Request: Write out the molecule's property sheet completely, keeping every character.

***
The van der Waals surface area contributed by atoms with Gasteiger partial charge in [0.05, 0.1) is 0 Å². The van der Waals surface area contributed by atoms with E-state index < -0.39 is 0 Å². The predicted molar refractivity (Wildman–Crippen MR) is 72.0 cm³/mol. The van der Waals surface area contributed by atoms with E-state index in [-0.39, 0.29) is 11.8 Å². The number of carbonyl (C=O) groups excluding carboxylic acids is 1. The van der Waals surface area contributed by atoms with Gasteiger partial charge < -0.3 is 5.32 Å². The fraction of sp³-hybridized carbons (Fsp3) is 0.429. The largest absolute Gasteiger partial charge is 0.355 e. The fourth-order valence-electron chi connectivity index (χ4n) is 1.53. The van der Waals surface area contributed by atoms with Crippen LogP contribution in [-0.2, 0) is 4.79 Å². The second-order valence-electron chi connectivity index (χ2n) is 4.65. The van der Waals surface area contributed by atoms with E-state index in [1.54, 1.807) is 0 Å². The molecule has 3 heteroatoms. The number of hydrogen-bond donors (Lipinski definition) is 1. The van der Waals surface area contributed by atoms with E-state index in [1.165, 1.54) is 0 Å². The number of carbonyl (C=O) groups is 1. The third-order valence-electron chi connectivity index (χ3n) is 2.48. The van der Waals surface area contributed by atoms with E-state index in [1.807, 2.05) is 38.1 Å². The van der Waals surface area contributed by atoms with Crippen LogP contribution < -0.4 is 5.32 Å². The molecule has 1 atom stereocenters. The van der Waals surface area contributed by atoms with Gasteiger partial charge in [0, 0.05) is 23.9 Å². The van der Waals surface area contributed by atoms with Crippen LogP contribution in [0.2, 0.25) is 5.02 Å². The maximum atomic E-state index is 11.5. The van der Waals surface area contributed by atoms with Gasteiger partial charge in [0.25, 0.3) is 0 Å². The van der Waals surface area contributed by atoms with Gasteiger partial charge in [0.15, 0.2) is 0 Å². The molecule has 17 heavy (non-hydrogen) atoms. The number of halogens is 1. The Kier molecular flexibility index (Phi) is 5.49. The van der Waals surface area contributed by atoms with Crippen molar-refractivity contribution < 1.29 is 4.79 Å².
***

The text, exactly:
The van der Waals surface area contributed by atoms with Gasteiger partial charge in [0.05, 0.1) is 0 Å². The van der Waals surface area contributed by atoms with E-state index < -0.39 is 0 Å². The predicted molar refractivity (Wildman–Crippen MR) is 72.0 cm³/mol. The van der Waals surface area contributed by atoms with E-state index in [-0.39, 0.29) is 11.8 Å². The number of carbonyl (C=O) groups excluding carboxylic acids is 1. The van der Waals surface area contributed by atoms with Gasteiger partial charge < -0.3 is 5.32 Å². The fraction of sp³-hybridized carbons (Fsp3) is 0.429. The largest absolute Gasteiger partial charge is 0.355 e. The fourth-order valence-electron chi connectivity index (χ4n) is 1.53. The van der Waals surface area contributed by atoms with Crippen LogP contribution in [-0.2, 0) is 4.79 Å². The second-order valence-electron chi connectivity index (χ2n) is 4.65. The van der Waals surface area contributed by atoms with E-state index in [1.54, 1.807) is 0 Å². The molecule has 3 heteroatoms. The number of hydrogen-bond donors (Lipinski definition) is 1. The van der Waals surface area contributed by atoms with E-state index in [1.165, 1.54) is 0 Å². The number of carbonyl (C=O) groups is 1. The third-order valence-electron chi connectivity index (χ3n) is 2.48. The van der Waals surface area contributed by atoms with E-state index in [1.807, 2.05) is 38.1 Å². The van der Waals surface area contributed by atoms with Crippen LogP contribution < -0.4 is 5.32 Å². The molecule has 1 atom stereocenters. The van der Waals surface area contributed by atoms with Gasteiger partial charge in [0, 0.05) is 23.9 Å². The van der Waals surface area contributed by atoms with Crippen LogP contribution in [0.2, 0.25) is 5.02 Å². The maximum atomic E-state index is 11.5. The van der Waals surface area contributed by atoms with Gasteiger partial charge in [0.25, 0.3) is 0 Å². The van der Waals surface area contributed by atoms with Gasteiger partial charge in [0.15, 0.2) is 0 Å². The molecule has 17 heavy (non-hydrogen) atoms. The number of halogens is 1. The Kier molecular flexibility index (Phi) is 5.49. The van der Waals surface area contributed by atoms with Crippen molar-refractivity contribution < 1.29 is 4.79 Å².